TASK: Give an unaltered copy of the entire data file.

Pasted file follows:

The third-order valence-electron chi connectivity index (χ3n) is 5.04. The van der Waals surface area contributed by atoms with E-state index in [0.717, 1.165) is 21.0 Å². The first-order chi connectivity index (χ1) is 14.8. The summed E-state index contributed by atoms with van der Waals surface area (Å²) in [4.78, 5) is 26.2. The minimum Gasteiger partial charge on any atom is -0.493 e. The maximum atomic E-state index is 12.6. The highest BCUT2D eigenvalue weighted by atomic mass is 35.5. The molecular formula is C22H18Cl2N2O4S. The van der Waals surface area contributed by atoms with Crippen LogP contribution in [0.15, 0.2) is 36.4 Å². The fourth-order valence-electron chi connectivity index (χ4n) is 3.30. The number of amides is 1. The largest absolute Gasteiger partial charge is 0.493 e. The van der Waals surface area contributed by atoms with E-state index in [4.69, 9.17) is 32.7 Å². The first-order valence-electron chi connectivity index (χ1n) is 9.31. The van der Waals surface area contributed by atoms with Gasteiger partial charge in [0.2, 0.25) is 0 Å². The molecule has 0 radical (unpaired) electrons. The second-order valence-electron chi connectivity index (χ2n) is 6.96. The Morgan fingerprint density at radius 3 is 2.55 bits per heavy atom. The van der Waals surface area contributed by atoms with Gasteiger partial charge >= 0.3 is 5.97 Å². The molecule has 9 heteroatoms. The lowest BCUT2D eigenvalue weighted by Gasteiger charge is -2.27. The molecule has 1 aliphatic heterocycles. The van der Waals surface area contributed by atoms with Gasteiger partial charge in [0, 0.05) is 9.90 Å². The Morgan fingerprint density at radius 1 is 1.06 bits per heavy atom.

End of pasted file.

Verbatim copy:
The third-order valence-electron chi connectivity index (χ3n) is 5.04. The van der Waals surface area contributed by atoms with E-state index in [0.717, 1.165) is 21.0 Å². The first-order chi connectivity index (χ1) is 14.8. The summed E-state index contributed by atoms with van der Waals surface area (Å²) in [4.78, 5) is 26.2. The minimum Gasteiger partial charge on any atom is -0.493 e. The maximum atomic E-state index is 12.6. The highest BCUT2D eigenvalue weighted by atomic mass is 35.5. The molecular formula is C22H18Cl2N2O4S. The van der Waals surface area contributed by atoms with Crippen LogP contribution in [0.15, 0.2) is 36.4 Å². The fourth-order valence-electron chi connectivity index (χ4n) is 3.30. The number of amides is 1. The largest absolute Gasteiger partial charge is 0.493 e. The van der Waals surface area contributed by atoms with E-state index in [4.69, 9.17) is 32.7 Å². The first-order valence-electron chi connectivity index (χ1n) is 9.31. The van der Waals surface area contributed by atoms with Gasteiger partial charge in [0.2, 0.25) is 0 Å². The molecule has 0 radical (unpaired) electrons. The second-order valence-electron chi connectivity index (χ2n) is 6.96. The Morgan fingerprint density at radius 3 is 2.55 bits per heavy atom. The van der Waals surface area contributed by atoms with Gasteiger partial charge >= 0.3 is 5.97 Å². The molecule has 9 heteroatoms. The lowest BCUT2D eigenvalue weighted by Gasteiger charge is -2.27. The molecule has 1 aliphatic heterocycles. The van der Waals surface area contributed by atoms with Gasteiger partial charge in [0, 0.05) is 9.90 Å². The Morgan fingerprint density at radius 1 is 1.06 bits per heavy atom.